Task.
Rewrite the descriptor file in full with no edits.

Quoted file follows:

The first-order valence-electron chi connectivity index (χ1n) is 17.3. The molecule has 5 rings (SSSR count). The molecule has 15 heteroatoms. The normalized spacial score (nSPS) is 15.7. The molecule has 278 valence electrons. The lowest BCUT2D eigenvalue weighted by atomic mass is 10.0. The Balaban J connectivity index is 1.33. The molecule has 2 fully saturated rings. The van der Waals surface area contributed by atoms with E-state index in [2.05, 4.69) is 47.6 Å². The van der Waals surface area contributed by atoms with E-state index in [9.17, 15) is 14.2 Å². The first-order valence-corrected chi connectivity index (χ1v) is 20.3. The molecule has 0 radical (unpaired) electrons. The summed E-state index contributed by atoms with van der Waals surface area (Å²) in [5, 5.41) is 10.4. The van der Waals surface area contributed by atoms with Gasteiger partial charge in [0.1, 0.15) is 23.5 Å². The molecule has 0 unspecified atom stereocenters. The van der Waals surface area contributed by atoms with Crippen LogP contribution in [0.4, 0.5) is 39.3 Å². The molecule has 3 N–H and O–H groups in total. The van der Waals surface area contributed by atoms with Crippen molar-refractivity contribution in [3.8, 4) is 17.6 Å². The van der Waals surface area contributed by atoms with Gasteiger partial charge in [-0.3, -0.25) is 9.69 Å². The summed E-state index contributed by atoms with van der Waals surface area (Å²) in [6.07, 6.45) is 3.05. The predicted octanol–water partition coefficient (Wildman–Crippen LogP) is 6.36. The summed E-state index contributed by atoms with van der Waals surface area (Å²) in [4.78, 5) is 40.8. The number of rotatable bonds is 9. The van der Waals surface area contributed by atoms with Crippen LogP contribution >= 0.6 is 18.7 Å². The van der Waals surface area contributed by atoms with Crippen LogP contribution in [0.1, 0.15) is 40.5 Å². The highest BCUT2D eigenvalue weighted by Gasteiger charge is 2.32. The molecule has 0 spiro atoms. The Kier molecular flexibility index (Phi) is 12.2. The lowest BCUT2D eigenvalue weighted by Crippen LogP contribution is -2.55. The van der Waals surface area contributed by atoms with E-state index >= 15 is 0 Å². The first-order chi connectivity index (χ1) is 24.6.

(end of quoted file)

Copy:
The first-order valence-electron chi connectivity index (χ1n) is 17.3. The molecule has 5 rings (SSSR count). The molecule has 15 heteroatoms. The normalized spacial score (nSPS) is 15.7. The molecule has 278 valence electrons. The lowest BCUT2D eigenvalue weighted by atomic mass is 10.0. The Balaban J connectivity index is 1.33. The molecule has 2 fully saturated rings. The van der Waals surface area contributed by atoms with E-state index in [2.05, 4.69) is 47.6 Å². The van der Waals surface area contributed by atoms with E-state index in [9.17, 15) is 14.2 Å². The first-order valence-corrected chi connectivity index (χ1v) is 20.3. The molecule has 0 radical (unpaired) electrons. The summed E-state index contributed by atoms with van der Waals surface area (Å²) in [5, 5.41) is 10.4. The van der Waals surface area contributed by atoms with Gasteiger partial charge in [0.1, 0.15) is 23.5 Å². The molecule has 0 unspecified atom stereocenters. The van der Waals surface area contributed by atoms with Crippen LogP contribution in [0.4, 0.5) is 39.3 Å². The molecule has 3 N–H and O–H groups in total. The van der Waals surface area contributed by atoms with Crippen molar-refractivity contribution in [3.8, 4) is 17.6 Å². The van der Waals surface area contributed by atoms with Gasteiger partial charge in [-0.3, -0.25) is 9.69 Å². The summed E-state index contributed by atoms with van der Waals surface area (Å²) in [6.07, 6.45) is 3.05. The predicted octanol–water partition coefficient (Wildman–Crippen LogP) is 6.36. The summed E-state index contributed by atoms with van der Waals surface area (Å²) in [4.78, 5) is 40.8. The number of rotatable bonds is 9. The van der Waals surface area contributed by atoms with Crippen LogP contribution >= 0.6 is 18.7 Å². The van der Waals surface area contributed by atoms with Crippen LogP contribution in [0.1, 0.15) is 40.5 Å². The highest BCUT2D eigenvalue weighted by Gasteiger charge is 2.32. The molecule has 0 spiro atoms. The Kier molecular flexibility index (Phi) is 12.2. The lowest BCUT2D eigenvalue weighted by Crippen LogP contribution is -2.55. The van der Waals surface area contributed by atoms with E-state index >= 15 is 0 Å². The first-order chi connectivity index (χ1) is 24.6.